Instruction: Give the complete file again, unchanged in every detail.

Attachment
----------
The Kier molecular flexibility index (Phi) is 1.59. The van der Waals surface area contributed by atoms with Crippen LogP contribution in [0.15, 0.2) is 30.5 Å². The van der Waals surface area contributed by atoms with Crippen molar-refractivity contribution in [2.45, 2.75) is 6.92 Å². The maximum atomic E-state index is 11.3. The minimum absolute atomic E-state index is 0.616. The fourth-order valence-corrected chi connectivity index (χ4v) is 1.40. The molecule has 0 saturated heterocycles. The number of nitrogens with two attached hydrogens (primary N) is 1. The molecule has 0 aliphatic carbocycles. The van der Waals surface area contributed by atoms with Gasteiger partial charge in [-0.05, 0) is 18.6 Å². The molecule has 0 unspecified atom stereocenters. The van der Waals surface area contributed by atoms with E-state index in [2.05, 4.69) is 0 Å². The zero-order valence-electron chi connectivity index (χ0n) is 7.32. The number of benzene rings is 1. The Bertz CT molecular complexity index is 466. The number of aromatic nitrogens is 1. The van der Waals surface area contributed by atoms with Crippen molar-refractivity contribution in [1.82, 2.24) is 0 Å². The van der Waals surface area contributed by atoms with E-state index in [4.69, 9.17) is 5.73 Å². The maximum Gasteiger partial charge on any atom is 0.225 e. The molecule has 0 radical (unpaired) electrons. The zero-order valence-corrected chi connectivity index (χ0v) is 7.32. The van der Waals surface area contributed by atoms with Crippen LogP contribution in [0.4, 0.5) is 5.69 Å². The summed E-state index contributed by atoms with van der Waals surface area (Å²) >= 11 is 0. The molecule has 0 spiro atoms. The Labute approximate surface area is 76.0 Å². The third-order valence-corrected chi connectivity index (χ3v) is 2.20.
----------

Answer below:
The Kier molecular flexibility index (Phi) is 1.59. The van der Waals surface area contributed by atoms with Crippen LogP contribution in [0.15, 0.2) is 30.5 Å². The van der Waals surface area contributed by atoms with Crippen molar-refractivity contribution in [2.45, 2.75) is 6.92 Å². The maximum atomic E-state index is 11.3. The minimum absolute atomic E-state index is 0.616. The fourth-order valence-corrected chi connectivity index (χ4v) is 1.40. The molecule has 0 saturated heterocycles. The number of nitrogens with two attached hydrogens (primary N) is 1. The molecule has 0 aliphatic carbocycles. The van der Waals surface area contributed by atoms with Gasteiger partial charge in [-0.05, 0) is 18.6 Å². The molecule has 0 unspecified atom stereocenters. The van der Waals surface area contributed by atoms with E-state index in [2.05, 4.69) is 0 Å². The zero-order valence-electron chi connectivity index (χ0n) is 7.32. The number of benzene rings is 1. The Bertz CT molecular complexity index is 466. The number of aromatic nitrogens is 1. The van der Waals surface area contributed by atoms with Crippen molar-refractivity contribution in [1.82, 2.24) is 0 Å². The van der Waals surface area contributed by atoms with E-state index in [4.69, 9.17) is 5.73 Å². The maximum Gasteiger partial charge on any atom is 0.225 e. The molecule has 0 radical (unpaired) electrons. The zero-order valence-corrected chi connectivity index (χ0v) is 7.32. The van der Waals surface area contributed by atoms with Crippen LogP contribution in [0.4, 0.5) is 5.69 Å². The summed E-state index contributed by atoms with van der Waals surface area (Å²) >= 11 is 0. The molecule has 0 spiro atoms. The Labute approximate surface area is 76.0 Å². The third-order valence-corrected chi connectivity index (χ3v) is 2.20.